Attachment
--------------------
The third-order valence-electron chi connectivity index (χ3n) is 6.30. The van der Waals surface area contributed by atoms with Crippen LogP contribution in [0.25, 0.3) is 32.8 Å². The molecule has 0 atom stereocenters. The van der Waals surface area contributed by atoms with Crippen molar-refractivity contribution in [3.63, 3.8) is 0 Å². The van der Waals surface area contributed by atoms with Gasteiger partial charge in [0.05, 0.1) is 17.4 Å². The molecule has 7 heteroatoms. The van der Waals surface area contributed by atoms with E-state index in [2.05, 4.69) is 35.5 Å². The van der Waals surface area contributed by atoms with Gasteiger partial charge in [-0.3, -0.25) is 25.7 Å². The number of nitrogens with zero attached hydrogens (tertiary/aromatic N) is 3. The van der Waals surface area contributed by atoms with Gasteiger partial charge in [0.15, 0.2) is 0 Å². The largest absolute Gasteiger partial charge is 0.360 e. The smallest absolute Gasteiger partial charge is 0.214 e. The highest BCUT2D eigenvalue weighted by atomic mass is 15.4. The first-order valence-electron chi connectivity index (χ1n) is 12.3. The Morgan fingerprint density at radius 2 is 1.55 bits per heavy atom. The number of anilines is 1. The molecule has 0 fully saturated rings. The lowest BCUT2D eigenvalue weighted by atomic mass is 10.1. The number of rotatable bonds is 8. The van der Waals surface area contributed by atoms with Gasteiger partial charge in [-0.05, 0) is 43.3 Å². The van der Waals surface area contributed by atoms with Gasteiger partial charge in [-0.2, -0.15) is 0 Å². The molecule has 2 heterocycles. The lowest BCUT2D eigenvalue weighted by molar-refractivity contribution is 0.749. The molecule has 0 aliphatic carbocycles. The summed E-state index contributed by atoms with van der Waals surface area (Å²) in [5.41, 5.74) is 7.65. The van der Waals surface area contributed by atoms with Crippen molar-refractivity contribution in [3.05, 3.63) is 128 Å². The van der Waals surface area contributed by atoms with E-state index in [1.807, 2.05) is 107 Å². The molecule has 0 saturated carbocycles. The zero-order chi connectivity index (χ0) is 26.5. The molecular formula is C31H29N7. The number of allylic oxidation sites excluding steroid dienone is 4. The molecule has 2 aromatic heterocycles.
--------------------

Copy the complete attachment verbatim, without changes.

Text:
The third-order valence-electron chi connectivity index (χ3n) is 6.30. The van der Waals surface area contributed by atoms with Crippen LogP contribution in [0.25, 0.3) is 32.8 Å². The molecule has 0 atom stereocenters. The van der Waals surface area contributed by atoms with Crippen molar-refractivity contribution in [3.63, 3.8) is 0 Å². The van der Waals surface area contributed by atoms with Gasteiger partial charge in [0.05, 0.1) is 17.4 Å². The molecule has 7 heteroatoms. The van der Waals surface area contributed by atoms with E-state index in [2.05, 4.69) is 35.5 Å². The van der Waals surface area contributed by atoms with Gasteiger partial charge in [-0.3, -0.25) is 25.7 Å². The number of nitrogens with zero attached hydrogens (tertiary/aromatic N) is 3. The van der Waals surface area contributed by atoms with Gasteiger partial charge in [0.15, 0.2) is 0 Å². The largest absolute Gasteiger partial charge is 0.360 e. The smallest absolute Gasteiger partial charge is 0.214 e. The highest BCUT2D eigenvalue weighted by atomic mass is 15.4. The first-order valence-electron chi connectivity index (χ1n) is 12.3. The Morgan fingerprint density at radius 2 is 1.55 bits per heavy atom. The number of anilines is 1. The molecule has 0 fully saturated rings. The lowest BCUT2D eigenvalue weighted by atomic mass is 10.1. The number of rotatable bonds is 8. The van der Waals surface area contributed by atoms with Gasteiger partial charge in [-0.05, 0) is 43.3 Å². The van der Waals surface area contributed by atoms with Gasteiger partial charge in [-0.2, -0.15) is 0 Å². The molecule has 2 heterocycles. The lowest BCUT2D eigenvalue weighted by molar-refractivity contribution is 0.749. The molecule has 0 aliphatic carbocycles. The summed E-state index contributed by atoms with van der Waals surface area (Å²) in [5.41, 5.74) is 7.65. The van der Waals surface area contributed by atoms with Crippen molar-refractivity contribution in [3.05, 3.63) is 128 Å². The van der Waals surface area contributed by atoms with E-state index in [1.807, 2.05) is 107 Å². The molecule has 0 saturated carbocycles. The zero-order chi connectivity index (χ0) is 26.5. The molecular formula is C31H29N7. The number of allylic oxidation sites excluding steroid dienone is 4. The molecule has 2 aromatic heterocycles.